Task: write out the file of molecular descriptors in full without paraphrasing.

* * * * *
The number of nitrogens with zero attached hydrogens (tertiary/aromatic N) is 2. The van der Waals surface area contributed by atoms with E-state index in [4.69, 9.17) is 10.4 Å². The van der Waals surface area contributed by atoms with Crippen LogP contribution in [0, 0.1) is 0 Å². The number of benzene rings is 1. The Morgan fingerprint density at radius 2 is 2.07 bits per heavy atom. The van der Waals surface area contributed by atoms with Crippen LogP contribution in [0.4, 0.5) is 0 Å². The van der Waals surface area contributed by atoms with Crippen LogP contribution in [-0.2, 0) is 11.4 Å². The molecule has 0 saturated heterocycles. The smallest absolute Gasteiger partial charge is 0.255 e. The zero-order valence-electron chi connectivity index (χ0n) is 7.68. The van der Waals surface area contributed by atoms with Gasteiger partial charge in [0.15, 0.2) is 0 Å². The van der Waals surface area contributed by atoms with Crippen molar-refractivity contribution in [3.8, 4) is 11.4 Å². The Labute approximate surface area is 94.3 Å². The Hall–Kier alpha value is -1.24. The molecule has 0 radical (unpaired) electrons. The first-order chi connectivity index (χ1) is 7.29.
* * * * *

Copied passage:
The number of nitrogens with zero attached hydrogens (tertiary/aromatic N) is 2. The van der Waals surface area contributed by atoms with E-state index in [4.69, 9.17) is 10.4 Å². The van der Waals surface area contributed by atoms with Crippen LogP contribution in [0, 0.1) is 0 Å². The number of benzene rings is 1. The Morgan fingerprint density at radius 2 is 2.07 bits per heavy atom. The van der Waals surface area contributed by atoms with Crippen LogP contribution in [0.4, 0.5) is 0 Å². The van der Waals surface area contributed by atoms with Crippen LogP contribution in [-0.2, 0) is 11.4 Å². The molecule has 0 saturated heterocycles. The smallest absolute Gasteiger partial charge is 0.255 e. The zero-order valence-electron chi connectivity index (χ0n) is 7.68. The van der Waals surface area contributed by atoms with Gasteiger partial charge in [0.15, 0.2) is 0 Å². The van der Waals surface area contributed by atoms with Crippen molar-refractivity contribution in [3.8, 4) is 11.4 Å². The Labute approximate surface area is 94.3 Å². The Hall–Kier alpha value is -1.24. The molecule has 0 radical (unpaired) electrons. The first-order chi connectivity index (χ1) is 7.29.